Monday, July 27, 2015

Spider Season

Oh, my goodness.

This evening I picked a good half-gallon or more of beans (Northeaster and Golden Gate Wax), two large and lovely heads of broccoli (compliments of my Dad), my first stout cucumber of the season (with a couple more nearly ready), another zucchini, and a handful (or mouthful) or two of sweet peas and raspberries, along with a couple bright cherry tomatoes, and maybe a leaf of something here and there. A nice light dinner.

All the hugely sprawling tomatoes are now neatly staked and tied, after being flattened by rains and wind last weekend (and after weeks of neglect), the basil is growing in for a second cutting (half-pints of pesto already in the freezer for pizza and what-not), and there's room yet to plant more, for the fall season...kale and chard and winter greens, short-season broccoli, whatever else I can squeeze in...

My raised beds are a beautiful thing, and have far exceeded my expectations. A dear friend (aka "batman") was inspired/crazy enough to build them for me last Spring, and they are not only gorgeous but deliciously productive, due (no doubt) in part to their being filled to the brim with free composted horse manure, acquired via craigslist from a couple of friendly ladies and their farms, located out to the West of here. Everything grows like mad in those beds, and not only are they perfectly solidly square (including the exceedingly handy 2x6 top rail/shelf/stand/bench which I adore) but also perfectly lovely, with their corrugated metal sides that catch the sunlight and the houselight and the moonlight, from time to time. I totally dig them.

The rest of the gardens are coming along, too...they've been a bit of a mess this year, with as much rain as we've had until recently, and everything growing tall and flopping over onto its neighbors. I made an effort this year and last to fill all the space, and succeeded to a large extent, but there's (always) more left to do and I've realize that some of my choices about what to plant where may have been less than ideal. The blackberries I transplanted from the tiny shaded strip on the north side of my house over to the NW corner have thrived, in a way, but have already become unruly and so ambitiously large that I cut them back by half and they're still overrunning everything next to them.  The lovage I transplanted to a more central location was quite lovely this Spring, until it shot up to seven feet and fell over, heavy with seed. The borage I let go everywhere is a feast for all the bees and pollinators that grace my garden, but it gets all over everywhere and smothers what's around it, as does its cousin comfrey, which I've spread from place to place... I finally cut it back over the weekend and ended up with a good three big brown bags of cuttings, if not more. The marshmallow, too, grew tall and then flattened itself and its sweet pink blossoms, leaning onto the asparagus which finally seems to be recovering its vitality...they're now propped up again, though looking awkward. There's chamomile and catnip and sorrel and arugula and feverfew and more, all of them leggy and stretching out every which way, which is not what I had in mind when I put them in. I may have to rethink and replant, in order to create a more sustainable architecture. I'm willing to cut back and prop up to some extent, but ideally I'd like to let things mostly go on their own, and minimize the maintenance. There's so much else that needs maintaining...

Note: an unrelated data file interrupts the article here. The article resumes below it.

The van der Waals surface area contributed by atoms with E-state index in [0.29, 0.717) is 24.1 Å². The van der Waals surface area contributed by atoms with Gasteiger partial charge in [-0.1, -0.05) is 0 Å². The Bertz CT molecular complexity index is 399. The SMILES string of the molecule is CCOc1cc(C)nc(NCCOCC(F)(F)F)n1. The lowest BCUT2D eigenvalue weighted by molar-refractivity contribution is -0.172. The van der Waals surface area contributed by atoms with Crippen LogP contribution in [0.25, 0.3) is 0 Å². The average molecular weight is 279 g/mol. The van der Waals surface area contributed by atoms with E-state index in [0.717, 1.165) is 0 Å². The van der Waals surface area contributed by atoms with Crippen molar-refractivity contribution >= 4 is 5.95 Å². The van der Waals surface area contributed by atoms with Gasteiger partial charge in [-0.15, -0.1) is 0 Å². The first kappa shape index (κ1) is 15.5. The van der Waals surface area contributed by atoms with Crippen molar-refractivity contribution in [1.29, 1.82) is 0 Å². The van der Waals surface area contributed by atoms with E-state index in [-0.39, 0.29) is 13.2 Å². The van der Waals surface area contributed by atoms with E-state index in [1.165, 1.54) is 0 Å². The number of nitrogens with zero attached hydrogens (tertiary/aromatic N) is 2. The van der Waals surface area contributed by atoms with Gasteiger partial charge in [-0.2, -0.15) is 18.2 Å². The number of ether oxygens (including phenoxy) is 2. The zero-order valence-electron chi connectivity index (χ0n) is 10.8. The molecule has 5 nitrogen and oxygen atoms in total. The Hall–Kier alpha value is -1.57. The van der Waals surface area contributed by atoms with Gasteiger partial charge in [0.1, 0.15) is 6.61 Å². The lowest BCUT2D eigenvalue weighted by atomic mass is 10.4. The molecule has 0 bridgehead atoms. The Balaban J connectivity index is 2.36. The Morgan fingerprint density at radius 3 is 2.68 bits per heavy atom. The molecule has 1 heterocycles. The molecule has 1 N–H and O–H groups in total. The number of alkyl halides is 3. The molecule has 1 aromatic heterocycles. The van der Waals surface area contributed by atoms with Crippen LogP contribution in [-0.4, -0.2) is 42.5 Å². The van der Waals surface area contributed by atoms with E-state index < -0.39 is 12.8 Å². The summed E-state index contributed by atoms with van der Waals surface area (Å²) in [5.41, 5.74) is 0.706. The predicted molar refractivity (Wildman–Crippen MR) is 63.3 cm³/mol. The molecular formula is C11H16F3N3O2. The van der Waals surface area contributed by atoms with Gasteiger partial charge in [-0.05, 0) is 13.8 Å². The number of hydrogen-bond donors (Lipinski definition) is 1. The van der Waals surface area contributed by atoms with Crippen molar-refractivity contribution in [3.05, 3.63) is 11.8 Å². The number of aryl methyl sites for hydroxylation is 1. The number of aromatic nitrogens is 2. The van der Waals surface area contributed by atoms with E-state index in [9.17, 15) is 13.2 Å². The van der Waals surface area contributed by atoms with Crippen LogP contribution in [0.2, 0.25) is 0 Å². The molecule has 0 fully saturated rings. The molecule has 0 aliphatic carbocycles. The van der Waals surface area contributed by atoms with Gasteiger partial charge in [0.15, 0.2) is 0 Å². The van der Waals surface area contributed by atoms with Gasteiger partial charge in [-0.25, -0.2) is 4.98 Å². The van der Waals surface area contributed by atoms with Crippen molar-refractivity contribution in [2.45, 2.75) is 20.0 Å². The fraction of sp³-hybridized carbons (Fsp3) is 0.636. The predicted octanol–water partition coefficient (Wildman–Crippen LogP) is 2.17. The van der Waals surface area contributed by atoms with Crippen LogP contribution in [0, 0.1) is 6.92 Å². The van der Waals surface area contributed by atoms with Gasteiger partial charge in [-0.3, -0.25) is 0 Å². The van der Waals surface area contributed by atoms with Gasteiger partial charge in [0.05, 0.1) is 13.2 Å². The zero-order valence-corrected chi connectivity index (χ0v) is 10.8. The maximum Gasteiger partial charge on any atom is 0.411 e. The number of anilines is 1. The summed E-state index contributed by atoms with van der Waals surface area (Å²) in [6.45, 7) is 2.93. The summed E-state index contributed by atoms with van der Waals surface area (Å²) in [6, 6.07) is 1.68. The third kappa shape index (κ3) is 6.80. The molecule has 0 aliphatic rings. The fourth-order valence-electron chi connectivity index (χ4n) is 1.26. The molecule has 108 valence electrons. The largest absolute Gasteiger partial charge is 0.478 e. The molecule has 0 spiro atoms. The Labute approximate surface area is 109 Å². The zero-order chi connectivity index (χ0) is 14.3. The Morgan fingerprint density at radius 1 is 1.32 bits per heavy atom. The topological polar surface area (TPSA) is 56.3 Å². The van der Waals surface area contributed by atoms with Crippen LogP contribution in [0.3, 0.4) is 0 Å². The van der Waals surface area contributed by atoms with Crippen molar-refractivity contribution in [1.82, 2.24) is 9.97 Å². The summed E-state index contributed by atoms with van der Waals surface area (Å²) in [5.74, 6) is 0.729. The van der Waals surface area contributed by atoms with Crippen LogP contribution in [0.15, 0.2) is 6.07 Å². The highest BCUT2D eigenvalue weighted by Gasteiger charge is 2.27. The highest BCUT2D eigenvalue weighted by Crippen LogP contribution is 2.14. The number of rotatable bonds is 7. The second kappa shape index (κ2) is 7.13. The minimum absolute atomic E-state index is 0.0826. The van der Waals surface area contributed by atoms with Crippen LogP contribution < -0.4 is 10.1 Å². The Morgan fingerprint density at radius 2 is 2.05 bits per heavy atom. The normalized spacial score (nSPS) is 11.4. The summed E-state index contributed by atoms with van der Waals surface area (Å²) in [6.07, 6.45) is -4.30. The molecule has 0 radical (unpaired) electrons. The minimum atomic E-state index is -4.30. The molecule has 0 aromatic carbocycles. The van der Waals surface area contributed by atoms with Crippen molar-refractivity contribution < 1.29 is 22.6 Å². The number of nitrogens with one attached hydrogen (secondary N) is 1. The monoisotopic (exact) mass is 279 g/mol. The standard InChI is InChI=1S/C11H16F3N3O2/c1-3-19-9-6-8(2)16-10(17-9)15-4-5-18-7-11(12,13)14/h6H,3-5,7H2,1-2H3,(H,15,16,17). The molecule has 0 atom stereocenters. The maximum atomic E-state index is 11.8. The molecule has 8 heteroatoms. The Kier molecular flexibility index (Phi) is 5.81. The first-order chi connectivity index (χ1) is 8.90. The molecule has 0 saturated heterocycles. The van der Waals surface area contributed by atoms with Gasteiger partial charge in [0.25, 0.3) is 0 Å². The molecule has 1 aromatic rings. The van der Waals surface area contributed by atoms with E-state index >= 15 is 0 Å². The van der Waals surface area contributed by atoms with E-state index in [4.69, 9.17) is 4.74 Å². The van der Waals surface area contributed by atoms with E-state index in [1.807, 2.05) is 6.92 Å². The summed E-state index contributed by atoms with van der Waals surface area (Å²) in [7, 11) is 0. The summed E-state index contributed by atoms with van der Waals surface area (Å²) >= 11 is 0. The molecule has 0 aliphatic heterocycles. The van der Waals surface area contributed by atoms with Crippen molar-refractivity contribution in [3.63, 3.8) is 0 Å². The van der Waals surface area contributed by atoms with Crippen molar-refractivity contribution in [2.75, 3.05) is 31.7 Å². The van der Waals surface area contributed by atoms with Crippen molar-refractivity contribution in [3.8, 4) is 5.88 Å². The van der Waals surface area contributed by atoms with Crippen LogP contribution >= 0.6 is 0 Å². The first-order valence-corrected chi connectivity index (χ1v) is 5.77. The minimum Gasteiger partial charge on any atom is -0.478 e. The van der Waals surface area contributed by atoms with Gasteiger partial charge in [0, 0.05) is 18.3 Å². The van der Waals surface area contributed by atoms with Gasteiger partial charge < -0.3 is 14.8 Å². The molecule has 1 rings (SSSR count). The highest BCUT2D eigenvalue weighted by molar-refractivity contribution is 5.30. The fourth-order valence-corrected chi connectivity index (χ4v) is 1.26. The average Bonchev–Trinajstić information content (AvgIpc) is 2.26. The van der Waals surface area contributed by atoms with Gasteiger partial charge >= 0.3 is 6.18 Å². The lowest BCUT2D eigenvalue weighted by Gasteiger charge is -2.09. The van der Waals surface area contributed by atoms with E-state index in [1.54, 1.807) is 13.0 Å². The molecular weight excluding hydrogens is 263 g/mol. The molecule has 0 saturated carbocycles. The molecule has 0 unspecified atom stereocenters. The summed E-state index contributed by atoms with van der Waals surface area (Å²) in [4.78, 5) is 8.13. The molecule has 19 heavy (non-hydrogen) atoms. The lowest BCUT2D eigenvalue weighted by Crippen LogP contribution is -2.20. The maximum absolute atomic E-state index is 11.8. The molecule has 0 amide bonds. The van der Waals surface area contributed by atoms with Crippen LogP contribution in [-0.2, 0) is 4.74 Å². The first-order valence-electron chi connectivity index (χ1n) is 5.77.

The peach and plum are covered in fruit this year, and both are ripening to gorgeous shades of, well, peach and plum... though I fear the ruthless rodents will set upon them soon, and it may be time to experiment with that whole rubber snake idea. Anything to keep them away, and unfortunately shooting them is less of an option in the city, seeing as how I don't have a pellet gun and it's not really legal to use one here.

It truly amazes me how bountiful this little yard of mine is... I've got more than I can keep up with, and more vegetables this year than I can eat. There are bees and butterflies and bats and birds of all sorts, and more insects and spiders (suddenly it seems) than I can count. There's something about having things growing and alive all around you, that keeps things real...

Ah, so, that's really all I've got this evening. I'd hoped to share a little about my recent and wonderful trip to the Lake with my family, and to wax philosophical about various things, and I know I've left out about a zillion things going on in the garden...but I'm past ready for bed at this early hour, so this will just have to do. Things could be better, but they could be worse. Gratitude for all the things that keep growing, and much love.

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